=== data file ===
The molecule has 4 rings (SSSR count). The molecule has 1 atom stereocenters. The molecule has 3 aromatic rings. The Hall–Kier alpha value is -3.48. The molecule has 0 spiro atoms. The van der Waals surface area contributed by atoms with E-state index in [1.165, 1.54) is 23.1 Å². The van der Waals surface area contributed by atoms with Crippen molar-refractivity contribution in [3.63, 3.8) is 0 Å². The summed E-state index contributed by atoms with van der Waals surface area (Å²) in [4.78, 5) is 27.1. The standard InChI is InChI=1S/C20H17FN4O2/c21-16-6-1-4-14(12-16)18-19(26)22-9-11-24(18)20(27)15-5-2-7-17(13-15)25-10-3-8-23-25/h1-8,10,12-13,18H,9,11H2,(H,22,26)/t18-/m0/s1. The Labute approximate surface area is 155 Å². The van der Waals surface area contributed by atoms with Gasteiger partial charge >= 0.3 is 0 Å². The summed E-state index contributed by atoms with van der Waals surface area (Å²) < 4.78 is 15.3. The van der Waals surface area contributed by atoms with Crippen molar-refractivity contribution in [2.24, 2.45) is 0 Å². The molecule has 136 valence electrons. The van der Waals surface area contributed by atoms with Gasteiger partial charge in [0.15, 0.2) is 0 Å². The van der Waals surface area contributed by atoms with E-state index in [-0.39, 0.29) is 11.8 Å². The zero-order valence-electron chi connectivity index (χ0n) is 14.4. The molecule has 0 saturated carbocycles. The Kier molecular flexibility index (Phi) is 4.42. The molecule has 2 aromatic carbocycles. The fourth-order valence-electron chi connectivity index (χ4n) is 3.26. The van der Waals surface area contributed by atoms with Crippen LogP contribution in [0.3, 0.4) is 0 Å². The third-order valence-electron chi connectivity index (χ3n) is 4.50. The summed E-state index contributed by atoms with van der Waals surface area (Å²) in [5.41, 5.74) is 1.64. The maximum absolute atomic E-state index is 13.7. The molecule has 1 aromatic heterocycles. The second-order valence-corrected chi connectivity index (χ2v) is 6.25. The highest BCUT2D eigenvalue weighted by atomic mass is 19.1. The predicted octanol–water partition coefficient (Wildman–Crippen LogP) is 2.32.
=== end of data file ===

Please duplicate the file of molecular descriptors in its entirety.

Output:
The molecule has 4 rings (SSSR count). The molecule has 1 atom stereocenters. The molecule has 3 aromatic rings. The Hall–Kier alpha value is -3.48. The molecule has 0 spiro atoms. The van der Waals surface area contributed by atoms with E-state index in [1.165, 1.54) is 23.1 Å². The van der Waals surface area contributed by atoms with Crippen molar-refractivity contribution in [3.63, 3.8) is 0 Å². The summed E-state index contributed by atoms with van der Waals surface area (Å²) in [4.78, 5) is 27.1. The standard InChI is InChI=1S/C20H17FN4O2/c21-16-6-1-4-14(12-16)18-19(26)22-9-11-24(18)20(27)15-5-2-7-17(13-15)25-10-3-8-23-25/h1-8,10,12-13,18H,9,11H2,(H,22,26)/t18-/m0/s1. The Labute approximate surface area is 155 Å². The van der Waals surface area contributed by atoms with Gasteiger partial charge >= 0.3 is 0 Å². The summed E-state index contributed by atoms with van der Waals surface area (Å²) < 4.78 is 15.3. The van der Waals surface area contributed by atoms with Crippen molar-refractivity contribution in [2.24, 2.45) is 0 Å². The molecule has 136 valence electrons. The van der Waals surface area contributed by atoms with Gasteiger partial charge in [0.15, 0.2) is 0 Å². The van der Waals surface area contributed by atoms with E-state index in [-0.39, 0.29) is 11.8 Å². The zero-order valence-electron chi connectivity index (χ0n) is 14.4. The molecule has 0 saturated carbocycles. The Kier molecular flexibility index (Phi) is 4.42. The molecule has 2 aromatic carbocycles. The fourth-order valence-electron chi connectivity index (χ4n) is 3.26. The van der Waals surface area contributed by atoms with Crippen LogP contribution in [0.3, 0.4) is 0 Å². The third-order valence-electron chi connectivity index (χ3n) is 4.50. The summed E-state index contributed by atoms with van der Waals surface area (Å²) in [5.41, 5.74) is 1.64. The maximum absolute atomic E-state index is 13.7. The molecule has 1 aromatic heterocycles. The second-order valence-corrected chi connectivity index (χ2v) is 6.25. The highest BCUT2D eigenvalue weighted by atomic mass is 19.1. The predicted octanol–water partition coefficient (Wildman–Crippen LogP) is 2.32.